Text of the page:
The Vue 3 Application Instance Tutorial

In this Vue tutorial we learn about the Vue Application Instance and its configuration object that holds the component logic.

We cover how to create, configure and mount the instance as well as a common alternative way of writing the code.

Lesson Project

If you want to follow along with the examples in this lesson, you will need a default app generated by the Vue CLI . If you already have one from the previous lesson, you can use it instead.

The Vue Application Instance

The Vue application instance (also known as the Vue App) is what controls a Vue application. We use it to register any globals used by the app or its components.

The instance is typically linked to an HTML element (like a div) and any content within that element is controlled by Vue.

Let’s take a closer look at the app instance and mounting by opening the following files from our project.

  • src/main.js
  • public/index.html

We’ll start with the index.html file. If we open it up, we should see a div just before the closing body tag.

Example: public/index.html
  <div id="app"></div>
  <!-- built files will be auto injected -->

That’s where Vue will be rendering the application’s content. The id is a way for us to tell Vue which element we want it to use.

When we use the Application API, the convention is to use the <div id="app"> element but it can be anything you want, like <article class="my-app"> .

tip When we generate a new project with the Vue CLI, it will automatically add the div for us and set up the application instance to use it.

Next is the main.js file where we set up and configure the instance. It will look similar to the following.

Example: src/main.js
import { createApp } from 'vue'
import App from './App.vue'


The file contains two imports and a chained function set.

1. The first import brings in the createApp method from the core ‘vue’ package. It takes a component as an argument, in this case the root App component from src/App.vue , which is why it’s imported as well.

Vue will look inside the component and find the config object in its script block, which it will use as the configuration.

2. Once the instance has been created, we need to tell Vue where to mount it in the DOM. To do this, we use the id of the div in the index.html file.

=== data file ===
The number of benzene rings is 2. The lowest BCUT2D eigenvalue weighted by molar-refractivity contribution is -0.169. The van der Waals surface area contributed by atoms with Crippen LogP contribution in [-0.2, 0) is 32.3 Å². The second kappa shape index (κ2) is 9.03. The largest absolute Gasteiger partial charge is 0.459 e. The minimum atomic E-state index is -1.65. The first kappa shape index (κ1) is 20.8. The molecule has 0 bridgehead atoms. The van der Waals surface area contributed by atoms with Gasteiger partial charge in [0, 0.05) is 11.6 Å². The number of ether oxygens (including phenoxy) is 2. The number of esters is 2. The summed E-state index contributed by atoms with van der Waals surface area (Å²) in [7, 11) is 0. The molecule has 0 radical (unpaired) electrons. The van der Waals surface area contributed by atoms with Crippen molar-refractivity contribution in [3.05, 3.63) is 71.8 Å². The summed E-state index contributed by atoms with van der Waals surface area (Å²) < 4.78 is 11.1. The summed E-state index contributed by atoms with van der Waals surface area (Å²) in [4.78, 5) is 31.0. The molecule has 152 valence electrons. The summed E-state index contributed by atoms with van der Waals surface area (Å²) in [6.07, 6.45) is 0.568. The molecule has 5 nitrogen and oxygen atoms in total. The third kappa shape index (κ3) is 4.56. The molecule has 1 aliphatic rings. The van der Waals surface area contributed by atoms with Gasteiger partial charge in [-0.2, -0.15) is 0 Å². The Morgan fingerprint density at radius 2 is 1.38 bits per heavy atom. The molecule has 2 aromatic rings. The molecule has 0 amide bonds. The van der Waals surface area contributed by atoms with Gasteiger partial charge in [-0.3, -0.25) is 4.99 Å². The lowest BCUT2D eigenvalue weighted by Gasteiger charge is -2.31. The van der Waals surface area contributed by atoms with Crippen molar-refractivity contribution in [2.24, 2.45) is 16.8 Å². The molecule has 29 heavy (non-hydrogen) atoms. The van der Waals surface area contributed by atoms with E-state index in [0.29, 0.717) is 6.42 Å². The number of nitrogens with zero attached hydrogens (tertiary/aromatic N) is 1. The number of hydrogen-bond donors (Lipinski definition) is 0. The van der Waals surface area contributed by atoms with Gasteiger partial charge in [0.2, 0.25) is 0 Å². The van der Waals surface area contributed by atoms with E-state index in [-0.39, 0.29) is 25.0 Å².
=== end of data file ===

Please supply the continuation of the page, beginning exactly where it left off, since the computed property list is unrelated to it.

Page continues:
tip The mount function takes any valid Javascript querySelector .

Alternative setup

In some projects, the function chain set may be split up. This is often done when a project uses plugins like Vuex or the Router to make it easier to see at a glance what’s going on.

Example: src/main.js
import { createApp } from 'vue'
import store from './store/index'
import router from './router/index'
import App from './App.vue'

// create app instance
const app = createApp(App)

// use plugins

// use app instance to
// mount to <div id="app">

We’ll leave our example the way it is until we cover plugins.

The Configuration Object

As mentioned earlier, the Vue App configures a component with the config object. This is simply an object that holds the data, methods, properties etc. for our component’s Logic.

When we created our first app , we made a config object with some dynamic data.

Example: src/App.vue
export default {
  data() {
    return { name: 'John' }

Notice that we’re exporting the object in the example above. That’s because it needs to be imported into the main.js script to be passed to the createApp method.

Let’s take a quick look at the export process.

We start by using the export keyword before we define the object.

Syntax: export
export {}

The export statement requires us to specify the type of export. There are two types.

  1. A named export is used when we need to export more than one thing, like multiple functions from the ‘vue’ package.
  2. A default export is used when we only need to export one thing, like a configuration object from our component.

So we need the default export in this case. To use it, we just specify the default keyword after the export keyword in the statement.

Syntax: export
export default {}

We will learn about all the options that we can use in the config object in the following lessons.